Priapism is a persistent and often painful erection that lasts for several hours.

The erection is not necessarily related to sexual stimulation or excitement, and does not subside after ejaculation (when semen is released from the penis).

The erection lasts longer than four hours. During this time, the shaft of the penis is rigid and inflexible, but the head of the penis (the glans) is usually soft. The penis is also usually painful or tender.

Priapism is a medical emergency – you should seek immediate medical assistance if you think you have it.

If it's not treated within 24 hours, your penis may be permanently damaged and you may have difficulties getting an erection in the future.

Types of priapism

There are three main types of priapism:

low blood flow (ischaemic) priapism – the most common and serious type of priapism usually caused by lack of blood flow through the penis

high blood flow (non-ischaemic) priapism – much rarer and usually caused by an injury to the genitals or perineum (the area in between the genitals and anus)

recurrent or intermittant (stuttering) priapism - similar to ischaemic priapism but characterised by recurrent, long-lasting, painful erections that ease after 2-3 hours.

What causes priapism?

Priapism happens when blood that fills the spongy tissue of the penis during an erection is unable to flow out of the penis.

Anything that affects the nervous system or blood flow (or both) can trigger priapism. It can occur, for example, as a complication of sickle cell anaemia (a genetic blood disorder), or as a rare side effect of several other medications, such as antipsychotic agents or anticoagulants.

Treating priapism

If you have ischaemic (low blood flow) priapism, the sooner you receive treatment, the more effective it is likely to be.

Aspiration, a procedure that uses a needle and syringe to drain the blood out of your penis, is usually recommended.

If this does not work, medication may be injected into your penis which squeezes the blood vessels and helps push the blood out of your penis.

Surgery is only recommended if other treatments have failed. There are a number of different surgical procedures available, depending on the type of priapism you have.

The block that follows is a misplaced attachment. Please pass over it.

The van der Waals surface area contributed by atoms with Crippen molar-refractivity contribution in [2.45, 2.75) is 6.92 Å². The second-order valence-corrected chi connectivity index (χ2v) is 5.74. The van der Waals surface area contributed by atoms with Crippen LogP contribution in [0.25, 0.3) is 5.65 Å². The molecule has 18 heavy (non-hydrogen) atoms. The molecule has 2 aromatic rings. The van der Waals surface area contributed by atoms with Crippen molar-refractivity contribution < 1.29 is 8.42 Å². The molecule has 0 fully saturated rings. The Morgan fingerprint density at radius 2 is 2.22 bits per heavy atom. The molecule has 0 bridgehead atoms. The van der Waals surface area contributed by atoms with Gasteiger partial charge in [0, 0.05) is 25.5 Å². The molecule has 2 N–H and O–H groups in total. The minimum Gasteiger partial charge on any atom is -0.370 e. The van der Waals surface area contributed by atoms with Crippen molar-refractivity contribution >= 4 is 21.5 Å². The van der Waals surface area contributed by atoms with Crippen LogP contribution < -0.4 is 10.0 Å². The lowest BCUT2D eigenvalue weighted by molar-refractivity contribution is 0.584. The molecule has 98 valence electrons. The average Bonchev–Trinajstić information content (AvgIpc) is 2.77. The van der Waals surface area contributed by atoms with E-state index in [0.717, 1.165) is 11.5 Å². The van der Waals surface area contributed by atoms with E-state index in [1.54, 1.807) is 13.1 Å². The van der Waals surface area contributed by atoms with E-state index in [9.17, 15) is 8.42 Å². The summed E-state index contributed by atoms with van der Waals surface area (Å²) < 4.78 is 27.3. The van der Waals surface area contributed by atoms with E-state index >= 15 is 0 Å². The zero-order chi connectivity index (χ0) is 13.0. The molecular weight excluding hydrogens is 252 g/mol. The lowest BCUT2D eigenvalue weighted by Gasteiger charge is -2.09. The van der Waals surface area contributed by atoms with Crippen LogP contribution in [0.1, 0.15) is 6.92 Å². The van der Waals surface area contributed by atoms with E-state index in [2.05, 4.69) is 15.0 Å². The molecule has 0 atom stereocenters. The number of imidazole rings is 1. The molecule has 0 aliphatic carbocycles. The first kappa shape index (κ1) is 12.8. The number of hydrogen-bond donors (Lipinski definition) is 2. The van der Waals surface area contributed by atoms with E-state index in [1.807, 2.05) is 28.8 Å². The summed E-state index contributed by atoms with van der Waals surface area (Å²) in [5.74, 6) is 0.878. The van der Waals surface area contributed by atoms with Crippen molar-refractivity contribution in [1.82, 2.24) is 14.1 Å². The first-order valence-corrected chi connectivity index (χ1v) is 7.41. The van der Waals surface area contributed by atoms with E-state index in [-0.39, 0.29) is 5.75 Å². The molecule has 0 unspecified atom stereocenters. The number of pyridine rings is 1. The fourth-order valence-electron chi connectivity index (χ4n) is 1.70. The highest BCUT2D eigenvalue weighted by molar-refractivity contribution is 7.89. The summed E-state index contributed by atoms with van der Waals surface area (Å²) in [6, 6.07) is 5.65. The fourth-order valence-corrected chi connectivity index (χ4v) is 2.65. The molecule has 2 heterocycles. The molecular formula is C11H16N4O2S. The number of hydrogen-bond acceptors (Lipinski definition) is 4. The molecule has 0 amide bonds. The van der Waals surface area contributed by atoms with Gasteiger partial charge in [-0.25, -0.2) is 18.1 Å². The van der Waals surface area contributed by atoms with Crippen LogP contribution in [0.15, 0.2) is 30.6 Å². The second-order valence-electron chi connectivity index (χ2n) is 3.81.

Media last reviewed: 26/02/2015

Next review due: 26/02/2017

How common is priapism?

Priapism is rare in the general population, but fairly common in certain high-risk groups, such as males with sickle cell anaemia, and men taking medication for erectile dysfunction.

About one in four boys and nine in 10 men with sickle cell anaemia will experience at least one episode of priapism.

The risk of priapism as a side effect of treatment for erectile dysfunction is low and thought to be around one in 1,000.

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Causes of priapism 

Priapism is caused by a problem with the blood supply to the penis. Certain medical conditions and medications can prevent blood leaving the penis.


When a man becomes sexually aroused, his nervous system releases a chemical called nitric oxide. Nitric oxide relaxes and widens the walls of the arteries that supply blood to the penis. This increases the blood flow to the spongy tissue of the penis, causing it to expand and harden into an erection.

After the feelings of sexual arousal have passed, the arteries in the penis should contract (become narrower), which pushes the excess blood out of the penis and returns it to its normal floppy state.

Anything that affects the nervous system or blood flow (or both) can trigger priapism.

Sickle cell anaemia

Sickle cell anaemia is an inherited blood condition where red blood cells develop abnormally. Red blood cells are usually round and flexible and carry oxygen from the lungs to the rest of your body.

However, in people with sickle cell anaemia, the shape and texture of red blood cells can change. They become hard, sticky and crescent-shaped.

In boys and men, it is possible for the hardened blood cells to clump together. This can lead to slow blood flow and clotting in the blood vessels of the penis, which can cause a painful and persistent erection.


A number of medications can sometimes disrupt the normal workings of the nerves that help trigger an erection by widening the arteries in the penis.

The nerves essentially ‘forget’ to narrow the arteries after the feelings of sexual arousal have passed, leading to ischaemic priapism.

Medication associated with ischaemic priapism includes:

medications for erectile dysfunction that are injected directly into the penis, such as alprostadil

blood-thinning medications, such as warfarin and heparin

some types of antidepressants, such as fluoxetine (Prozac), bupropion, and antipsychotic agents

some medications used to treat high blood pressure(hypertension), such as calcium channel blockers

In addition, some recreational drugs have also been linked to priapism, including:



methamphetamine (crystal meth)


Less common causes

Less common causes of priapism include:

thalassaemia – a blood condition similar to sickle cell anaemia

cancers of the blood, such as chronic leukaemia and multiple myeloma

cancers that have spread from nearby tissue or organs, such asprostate cancer or bladder cancer, and are disrupting the flow of blood inside the penis

spinal cord injury

blood clots